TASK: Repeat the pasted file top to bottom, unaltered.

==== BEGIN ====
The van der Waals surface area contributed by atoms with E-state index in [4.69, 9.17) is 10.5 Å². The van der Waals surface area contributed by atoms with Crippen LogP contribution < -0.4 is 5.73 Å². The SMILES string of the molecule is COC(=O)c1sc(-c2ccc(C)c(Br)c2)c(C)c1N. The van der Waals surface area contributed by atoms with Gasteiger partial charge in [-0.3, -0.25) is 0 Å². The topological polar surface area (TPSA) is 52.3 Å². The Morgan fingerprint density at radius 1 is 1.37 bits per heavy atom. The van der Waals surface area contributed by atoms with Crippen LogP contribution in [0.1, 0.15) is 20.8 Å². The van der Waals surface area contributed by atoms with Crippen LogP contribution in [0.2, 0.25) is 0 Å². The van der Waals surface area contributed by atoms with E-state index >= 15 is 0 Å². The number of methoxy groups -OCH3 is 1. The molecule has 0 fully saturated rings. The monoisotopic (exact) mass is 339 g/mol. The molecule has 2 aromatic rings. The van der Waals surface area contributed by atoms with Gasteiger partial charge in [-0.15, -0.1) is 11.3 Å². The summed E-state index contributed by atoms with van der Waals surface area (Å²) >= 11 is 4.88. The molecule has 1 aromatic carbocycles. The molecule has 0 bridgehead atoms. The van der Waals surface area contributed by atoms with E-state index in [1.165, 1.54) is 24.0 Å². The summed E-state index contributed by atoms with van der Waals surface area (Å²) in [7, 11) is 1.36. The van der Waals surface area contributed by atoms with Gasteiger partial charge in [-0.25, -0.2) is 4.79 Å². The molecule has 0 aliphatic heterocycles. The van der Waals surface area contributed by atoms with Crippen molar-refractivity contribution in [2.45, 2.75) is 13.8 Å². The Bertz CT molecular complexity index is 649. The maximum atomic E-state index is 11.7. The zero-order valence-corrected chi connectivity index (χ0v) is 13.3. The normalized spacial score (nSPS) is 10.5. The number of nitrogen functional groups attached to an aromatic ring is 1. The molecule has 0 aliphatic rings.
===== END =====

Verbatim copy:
The van der Waals surface area contributed by atoms with E-state index in [4.69, 9.17) is 10.5 Å². The van der Waals surface area contributed by atoms with Crippen LogP contribution < -0.4 is 5.73 Å². The SMILES string of the molecule is COC(=O)c1sc(-c2ccc(C)c(Br)c2)c(C)c1N. The van der Waals surface area contributed by atoms with Gasteiger partial charge in [-0.3, -0.25) is 0 Å². The topological polar surface area (TPSA) is 52.3 Å². The Morgan fingerprint density at radius 1 is 1.37 bits per heavy atom. The van der Waals surface area contributed by atoms with Crippen LogP contribution in [0.1, 0.15) is 20.8 Å². The van der Waals surface area contributed by atoms with Crippen LogP contribution in [0.2, 0.25) is 0 Å². The van der Waals surface area contributed by atoms with E-state index >= 15 is 0 Å². The number of methoxy groups -OCH3 is 1. The molecule has 0 fully saturated rings. The monoisotopic (exact) mass is 339 g/mol. The molecule has 2 aromatic rings. The van der Waals surface area contributed by atoms with Gasteiger partial charge in [-0.15, -0.1) is 11.3 Å². The summed E-state index contributed by atoms with van der Waals surface area (Å²) >= 11 is 4.88. The molecule has 1 aromatic carbocycles. The molecule has 0 bridgehead atoms. The van der Waals surface area contributed by atoms with E-state index in [1.165, 1.54) is 24.0 Å². The summed E-state index contributed by atoms with van der Waals surface area (Å²) in [7, 11) is 1.36. The van der Waals surface area contributed by atoms with Gasteiger partial charge in [-0.25, -0.2) is 4.79 Å². The molecule has 0 aliphatic heterocycles. The van der Waals surface area contributed by atoms with Crippen molar-refractivity contribution in [2.45, 2.75) is 13.8 Å². The Bertz CT molecular complexity index is 649. The maximum atomic E-state index is 11.7. The zero-order valence-corrected chi connectivity index (χ0v) is 13.3. The normalized spacial score (nSPS) is 10.5. The number of nitrogen functional groups attached to an aromatic ring is 1. The molecule has 0 aliphatic rings.